Making the decision to transition to a career in tech was just the beginning. After hundreds of hours of research and self-reassurance that I wasn’t making an idiotic decision, I took a big risk and moved to Germany, where I began looking for entry-level positions in the software industry. I chose Germany for its world-renowned engineering and for being one of the largest software markets in Europe. But I was way in over my head - I had ill-fitting qualifications for any engineering jobs and had virtually zero professional experience in the industry. Sure, I could write some code, but my skills were simply not enough at the time. I needed to start from scratch yet going back to university full time or an internship were not viable options. I still had to provide for myself and a teacher’s salary could only get you so far.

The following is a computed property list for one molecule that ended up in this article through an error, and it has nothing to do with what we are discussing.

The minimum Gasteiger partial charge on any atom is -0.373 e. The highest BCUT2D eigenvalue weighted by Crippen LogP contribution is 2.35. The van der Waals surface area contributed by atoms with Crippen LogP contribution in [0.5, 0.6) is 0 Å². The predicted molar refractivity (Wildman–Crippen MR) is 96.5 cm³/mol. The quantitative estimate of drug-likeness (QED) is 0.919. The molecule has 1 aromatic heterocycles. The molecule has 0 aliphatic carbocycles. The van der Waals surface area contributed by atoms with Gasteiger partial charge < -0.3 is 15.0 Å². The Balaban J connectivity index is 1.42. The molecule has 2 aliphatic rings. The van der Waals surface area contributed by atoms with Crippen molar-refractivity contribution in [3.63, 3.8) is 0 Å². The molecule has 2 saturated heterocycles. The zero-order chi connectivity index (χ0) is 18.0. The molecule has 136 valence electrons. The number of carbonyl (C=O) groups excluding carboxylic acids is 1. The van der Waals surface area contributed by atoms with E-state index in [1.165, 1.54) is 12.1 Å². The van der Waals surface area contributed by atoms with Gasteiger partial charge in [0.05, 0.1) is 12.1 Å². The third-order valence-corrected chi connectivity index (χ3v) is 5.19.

I decided to approach this problem unconventionally. Instead of hunting for entry engineering jobs, I applied for technical support roles with the intention of learning the ropes of the SaaS industry and expanding my network in tech. Shortly, I accepted a job offer from LeanIX as a Customer Support Specialist. I consider this role as the catalyst of my career in software engineering. It taught me many things that you can’t learn in university - and I know that for a fact because I later enrolled myself part time to a Bachelor’s degree in Computer Science. I learned that knowing the relevant tools, frameworks or programming languages are only a fraction of what makes a software successful. I connected with numerous personas - from customers, to product managers and developers, to product marketing and sales - being in Customer Success helped me gain a 360 degree view of the industry. I felt like I had the edge that was missing from those who had gone through a more traditional path. I observed and understood how customers behaved and used this knowledge to my advantage. I enjoyed being able to contribute to features, even though I wasn’t personally programming them.